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Health Club Owners Should Instill Five Habits of Quality Execution in Organizations

Health Club Owners Should Instill Five Habits of Quality Execution in Organizations

Superior execution is often at the heart of small business success, but the cultures of many health clubs are not suited for successfully executing systems that help overcome challenges, such as managing change as the business adapts to new competitive conditions. To be successful, a company has to develop habits that instill a passion for quality in all corners of the club organization.

Most small businesses achieve success not because they bring a truly innovative idea to market but rather because they dazzle customers with excellent service. The health club business has become more diversified in the past few years. Yet regardless of your price point, if you want to increase your club’s retention, you have to have better execution of all of your systems. However, a focus on superior quality execution is easier said than done.

Here are five habits of organizations that successfully focus on quality execution and may lead your facility to small business success:

They set clear expectations. To achieve quality, you have to define it, and you have to disseminate that definition throughout the entire staff. “It’s the job of any business owner to be clear about the company’s non-negotiable core values,” says restaurateur Danny Meyer, one of the successful entrepreneurs featured in Bo Burlingham’s book “Small Giants: Companies That Choose to Be Great Instead of Big.” “All of your departments need a clear vision of expectations that are built on your core values.”

They collect and analyze data. Collecting data is more common than ever, particularly with the advent of Web analytics. But companies that focus on quality have long stood out thanks to their passion for data. Moreover, the metrics they track go above and beyond either Web or financial information.


These companies track net membership gained every month, average visits per day, payroll cost as a percentage of revenue, cost per sale, group exercise cost per participant, nondues revenue percentage and personal training gross as percentage of revenue. Every department needs to keep track of daily, weekly and monthly numbers in the categories that are relevant to them.

They invest in capacity. An organization stretched thin on resources will never be able to over deliver, and quality depends somewhat on the ability of a company to exceed expectations. The best clubs realize that most consumers will not accept the inability to access their favorite class or use equipment when needed. Some members of low-price clubs may have lower expectations of service, but many of these clubs have seen that if the members are not using the club, they will drop out.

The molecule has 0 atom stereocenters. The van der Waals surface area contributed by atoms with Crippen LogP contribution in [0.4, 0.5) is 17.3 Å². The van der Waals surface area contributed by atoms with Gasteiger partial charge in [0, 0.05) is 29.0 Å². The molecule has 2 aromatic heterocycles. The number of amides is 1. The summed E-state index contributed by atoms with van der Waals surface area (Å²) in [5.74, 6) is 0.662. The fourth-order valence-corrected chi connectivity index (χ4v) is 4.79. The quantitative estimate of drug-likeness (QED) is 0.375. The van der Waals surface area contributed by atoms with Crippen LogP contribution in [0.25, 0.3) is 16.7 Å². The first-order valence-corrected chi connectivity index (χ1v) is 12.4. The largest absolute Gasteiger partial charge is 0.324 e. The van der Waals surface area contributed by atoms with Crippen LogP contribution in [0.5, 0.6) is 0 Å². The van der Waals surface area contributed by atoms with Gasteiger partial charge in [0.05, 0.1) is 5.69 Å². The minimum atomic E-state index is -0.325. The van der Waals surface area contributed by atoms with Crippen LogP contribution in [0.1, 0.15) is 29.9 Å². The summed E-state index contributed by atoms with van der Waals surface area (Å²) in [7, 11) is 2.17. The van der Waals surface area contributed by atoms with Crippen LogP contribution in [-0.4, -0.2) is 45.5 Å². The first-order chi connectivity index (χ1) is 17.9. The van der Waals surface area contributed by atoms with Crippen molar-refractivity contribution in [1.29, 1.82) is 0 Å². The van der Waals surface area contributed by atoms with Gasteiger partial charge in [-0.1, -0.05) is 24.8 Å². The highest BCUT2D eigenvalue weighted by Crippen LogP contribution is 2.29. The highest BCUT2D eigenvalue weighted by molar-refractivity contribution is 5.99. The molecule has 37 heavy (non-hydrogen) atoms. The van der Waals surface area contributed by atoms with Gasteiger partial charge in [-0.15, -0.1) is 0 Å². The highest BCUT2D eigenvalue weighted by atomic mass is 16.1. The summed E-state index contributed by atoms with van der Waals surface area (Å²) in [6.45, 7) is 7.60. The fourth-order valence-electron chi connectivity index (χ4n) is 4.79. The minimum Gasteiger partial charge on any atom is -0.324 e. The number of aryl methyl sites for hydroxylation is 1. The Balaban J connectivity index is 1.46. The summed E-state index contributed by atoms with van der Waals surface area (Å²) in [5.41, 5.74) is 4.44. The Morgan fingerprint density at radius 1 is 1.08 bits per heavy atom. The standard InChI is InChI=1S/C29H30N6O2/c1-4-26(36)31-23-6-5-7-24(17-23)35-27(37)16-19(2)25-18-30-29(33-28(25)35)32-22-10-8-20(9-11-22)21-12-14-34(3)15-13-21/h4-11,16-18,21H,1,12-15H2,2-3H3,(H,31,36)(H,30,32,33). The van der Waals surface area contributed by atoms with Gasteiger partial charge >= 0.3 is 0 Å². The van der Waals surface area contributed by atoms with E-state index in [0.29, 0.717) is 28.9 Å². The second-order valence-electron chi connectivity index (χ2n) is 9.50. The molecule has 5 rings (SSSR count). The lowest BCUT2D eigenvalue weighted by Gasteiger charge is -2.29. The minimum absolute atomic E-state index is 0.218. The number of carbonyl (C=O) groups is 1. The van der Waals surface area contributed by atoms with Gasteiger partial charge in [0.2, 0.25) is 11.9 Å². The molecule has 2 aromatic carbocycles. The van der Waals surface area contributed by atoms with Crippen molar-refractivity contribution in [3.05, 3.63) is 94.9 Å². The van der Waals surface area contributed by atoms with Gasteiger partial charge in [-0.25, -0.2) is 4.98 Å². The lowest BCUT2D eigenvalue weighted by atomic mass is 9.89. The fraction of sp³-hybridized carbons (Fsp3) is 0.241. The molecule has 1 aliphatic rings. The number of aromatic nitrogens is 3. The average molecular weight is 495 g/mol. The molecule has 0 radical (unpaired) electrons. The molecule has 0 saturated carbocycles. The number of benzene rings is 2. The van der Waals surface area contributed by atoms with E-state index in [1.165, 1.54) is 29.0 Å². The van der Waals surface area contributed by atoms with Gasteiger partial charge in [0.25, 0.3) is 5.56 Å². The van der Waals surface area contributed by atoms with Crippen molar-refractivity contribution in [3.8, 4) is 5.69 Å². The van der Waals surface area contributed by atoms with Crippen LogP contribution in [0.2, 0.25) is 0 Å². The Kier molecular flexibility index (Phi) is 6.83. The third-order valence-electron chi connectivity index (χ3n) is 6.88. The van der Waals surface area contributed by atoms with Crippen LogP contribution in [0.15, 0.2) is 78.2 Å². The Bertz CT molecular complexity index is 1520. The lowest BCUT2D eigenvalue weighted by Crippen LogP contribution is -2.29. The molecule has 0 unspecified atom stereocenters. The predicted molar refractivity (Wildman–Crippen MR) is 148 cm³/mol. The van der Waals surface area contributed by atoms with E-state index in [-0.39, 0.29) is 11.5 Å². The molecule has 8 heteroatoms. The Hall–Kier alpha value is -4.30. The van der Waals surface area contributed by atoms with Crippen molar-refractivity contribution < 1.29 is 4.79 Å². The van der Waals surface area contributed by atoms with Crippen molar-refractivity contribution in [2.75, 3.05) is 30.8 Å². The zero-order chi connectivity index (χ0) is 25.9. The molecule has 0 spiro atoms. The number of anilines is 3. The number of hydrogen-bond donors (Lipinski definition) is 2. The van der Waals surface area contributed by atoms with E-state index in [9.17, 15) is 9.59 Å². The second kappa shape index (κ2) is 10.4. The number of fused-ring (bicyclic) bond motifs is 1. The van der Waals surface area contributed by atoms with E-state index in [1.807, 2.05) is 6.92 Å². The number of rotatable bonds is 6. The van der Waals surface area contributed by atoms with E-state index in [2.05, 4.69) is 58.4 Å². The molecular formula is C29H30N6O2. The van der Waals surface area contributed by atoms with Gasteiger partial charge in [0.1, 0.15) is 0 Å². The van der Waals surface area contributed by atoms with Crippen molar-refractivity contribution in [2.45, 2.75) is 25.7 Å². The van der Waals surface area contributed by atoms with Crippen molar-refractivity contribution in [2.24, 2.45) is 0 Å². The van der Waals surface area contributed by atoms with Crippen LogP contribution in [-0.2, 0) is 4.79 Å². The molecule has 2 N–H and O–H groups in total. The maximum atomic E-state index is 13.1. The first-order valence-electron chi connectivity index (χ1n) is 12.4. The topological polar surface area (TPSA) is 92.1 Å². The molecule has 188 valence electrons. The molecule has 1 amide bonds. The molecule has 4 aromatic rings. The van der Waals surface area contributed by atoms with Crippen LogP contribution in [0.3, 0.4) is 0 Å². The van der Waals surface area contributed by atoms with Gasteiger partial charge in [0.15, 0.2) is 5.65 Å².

They promote from within. Hiring in our business is usually done based on immediate need rather than long-term vision, so companies with a focus on quality know that one of the keys to success is to develop talent from within. Begin by looking for existing employees who possess the characteristics of your best performers. Create mentoring relationships and employee training programs to bring them along. Recruiting employees from within has the added benefit that they will already understand your club and your services. Promoting from within also helps reduce your overall turnover rate, which will in turn help you achieve higher standards of execution.

They celebrate victories. When you survey your members about the quality of service, make sure that everyone from the top down knows about the results and receives recognition for the things that are going well. Behavioral research has shown that you get more of the behavior you reward. Do not make the mistake that many quality-minded managers make, which is harping on only the areas of poor performance. Make sure you highlight those employees and teams who are doing exceptionally well and involve all employees in brainstorming ways to improve the things that are unsatisfactory.

Managers who seek a quick solution to execution problems will surely fail in attempts at making strategy work. Making a plan work is an even bigger challenge than creating the plan. However, this execution is the key to competitive success.


Ed Tock is a partner with REX Roundtables, which runs roundtables for business owners and chief executives. As a consultant, he has worked with more than 1,000 clubs since 1983. He can be reached at 845-736-0307.

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